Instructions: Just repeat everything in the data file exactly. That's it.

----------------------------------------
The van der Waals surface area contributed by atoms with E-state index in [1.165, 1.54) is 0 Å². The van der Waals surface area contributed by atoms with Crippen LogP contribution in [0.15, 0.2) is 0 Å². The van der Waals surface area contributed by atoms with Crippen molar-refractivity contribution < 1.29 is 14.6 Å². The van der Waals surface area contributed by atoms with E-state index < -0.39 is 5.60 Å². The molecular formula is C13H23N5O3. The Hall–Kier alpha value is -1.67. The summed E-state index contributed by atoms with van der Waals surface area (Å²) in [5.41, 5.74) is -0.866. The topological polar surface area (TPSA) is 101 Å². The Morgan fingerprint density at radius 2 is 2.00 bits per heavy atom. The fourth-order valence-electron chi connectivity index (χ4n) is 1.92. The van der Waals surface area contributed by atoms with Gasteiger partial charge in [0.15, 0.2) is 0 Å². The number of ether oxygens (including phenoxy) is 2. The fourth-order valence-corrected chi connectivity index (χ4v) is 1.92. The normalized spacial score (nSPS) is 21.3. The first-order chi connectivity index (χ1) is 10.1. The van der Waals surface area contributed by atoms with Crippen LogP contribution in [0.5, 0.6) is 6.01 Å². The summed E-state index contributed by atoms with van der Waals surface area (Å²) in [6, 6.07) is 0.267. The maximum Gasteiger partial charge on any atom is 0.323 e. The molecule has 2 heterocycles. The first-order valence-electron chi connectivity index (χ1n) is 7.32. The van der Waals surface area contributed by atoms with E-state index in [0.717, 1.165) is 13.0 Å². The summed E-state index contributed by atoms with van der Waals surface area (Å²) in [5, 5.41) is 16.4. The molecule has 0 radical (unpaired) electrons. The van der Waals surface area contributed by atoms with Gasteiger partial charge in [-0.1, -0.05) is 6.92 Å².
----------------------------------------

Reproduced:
The van der Waals surface area contributed by atoms with E-state index in [1.165, 1.54) is 0 Å². The van der Waals surface area contributed by atoms with Crippen LogP contribution in [0.15, 0.2) is 0 Å². The van der Waals surface area contributed by atoms with Crippen molar-refractivity contribution < 1.29 is 14.6 Å². The van der Waals surface area contributed by atoms with E-state index < -0.39 is 5.60 Å². The molecular formula is C13H23N5O3. The Hall–Kier alpha value is -1.67. The summed E-state index contributed by atoms with van der Waals surface area (Å²) in [5.41, 5.74) is -0.866. The topological polar surface area (TPSA) is 101 Å². The Morgan fingerprint density at radius 2 is 2.00 bits per heavy atom. The fourth-order valence-electron chi connectivity index (χ4n) is 1.92. The van der Waals surface area contributed by atoms with Gasteiger partial charge in [0.15, 0.2) is 0 Å². The number of ether oxygens (including phenoxy) is 2. The fourth-order valence-corrected chi connectivity index (χ4v) is 1.92. The normalized spacial score (nSPS) is 21.3. The first-order chi connectivity index (χ1) is 10.1. The van der Waals surface area contributed by atoms with Crippen LogP contribution in [0.5, 0.6) is 6.01 Å². The summed E-state index contributed by atoms with van der Waals surface area (Å²) in [6, 6.07) is 0.267. The maximum Gasteiger partial charge on any atom is 0.323 e. The molecule has 2 heterocycles. The first-order valence-electron chi connectivity index (χ1n) is 7.32. The van der Waals surface area contributed by atoms with E-state index in [0.717, 1.165) is 13.0 Å². The summed E-state index contributed by atoms with van der Waals surface area (Å²) in [5, 5.41) is 16.4. The molecule has 0 radical (unpaired) electrons. The van der Waals surface area contributed by atoms with Gasteiger partial charge in [-0.1, -0.05) is 6.92 Å².